posted by Charleyy Hodson

A line has officially been crossed.

It seems to be the norm in 2016 that YouTube pranksters take their ‘social experiments’ just one step too far. And for the infamous British pranking team TrollStation, that step has seen them in deep trouble with the law.

Whilst their channel is relatively small with only 650k subs, they have gathered over 177 million views based on their explicit and controversial take on the ‘social experiment’ style of YouTube pranks. However, two specific videos of theirs have come under fire by the Police, the BBC and eventually the British Court.

On Monday the 1st of February, the BBC aired a documentary called Inside Out that focuses on shocking stories from inside London and this week it just so happened to draw attention to TrollStation and their persistent stunts. Metropolitan Police Federation chair Ken Marsh was featured on the show and issued this warning,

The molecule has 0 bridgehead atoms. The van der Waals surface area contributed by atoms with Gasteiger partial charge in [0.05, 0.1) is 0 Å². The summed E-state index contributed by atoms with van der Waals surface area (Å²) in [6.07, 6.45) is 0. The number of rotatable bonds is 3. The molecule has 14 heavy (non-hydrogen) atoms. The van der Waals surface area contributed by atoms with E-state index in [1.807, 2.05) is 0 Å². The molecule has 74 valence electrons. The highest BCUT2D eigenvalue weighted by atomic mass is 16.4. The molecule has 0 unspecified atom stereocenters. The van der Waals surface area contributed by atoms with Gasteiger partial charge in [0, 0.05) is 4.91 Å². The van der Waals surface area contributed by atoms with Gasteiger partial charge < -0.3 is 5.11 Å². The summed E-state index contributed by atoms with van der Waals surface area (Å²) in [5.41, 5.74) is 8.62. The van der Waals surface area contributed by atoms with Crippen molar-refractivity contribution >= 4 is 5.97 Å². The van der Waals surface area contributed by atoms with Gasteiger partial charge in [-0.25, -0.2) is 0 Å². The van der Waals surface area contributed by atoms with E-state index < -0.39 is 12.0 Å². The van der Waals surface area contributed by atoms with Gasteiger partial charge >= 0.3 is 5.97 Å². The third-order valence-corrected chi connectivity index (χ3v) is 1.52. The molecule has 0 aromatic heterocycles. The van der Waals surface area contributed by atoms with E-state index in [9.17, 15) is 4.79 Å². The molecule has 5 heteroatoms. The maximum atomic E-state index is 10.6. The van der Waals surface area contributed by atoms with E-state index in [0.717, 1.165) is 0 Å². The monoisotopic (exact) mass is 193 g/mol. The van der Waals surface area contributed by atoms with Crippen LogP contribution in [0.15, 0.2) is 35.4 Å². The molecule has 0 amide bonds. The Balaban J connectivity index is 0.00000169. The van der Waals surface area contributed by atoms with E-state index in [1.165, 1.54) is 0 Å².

“We’ve got a sense of humour as police officers. But if you want to do something which puts my officers into a position where they’re going to have to respond and you step that up to officers who carry firearms then you’re playing a very, very dangerous game.”

TrollStation’s style of prank video focuses heavily on the reaction they can gain from the general public by putting them into very intense and often emotionally-challenging situations. In fact, their videos test societal norms so much that they have even uploaded a highlight-style video of all the times the British police force have tried to stop their experiments.

This isn’t the first time TrollStation have faced the wrath of law, now that one of their founding members is currently facing jail time after pleading guilty to organising and undergoing a bomb hoax that was supposed to be a prank. He will be sentenced on the 10th of February.

TrollStation has since filmed themselves reacting to the BBC documentary in usual TS fashion, but is it possible that these YouTube pranksters have crossed the line between humour and just downright unethical behaviour?

Let us know what you think!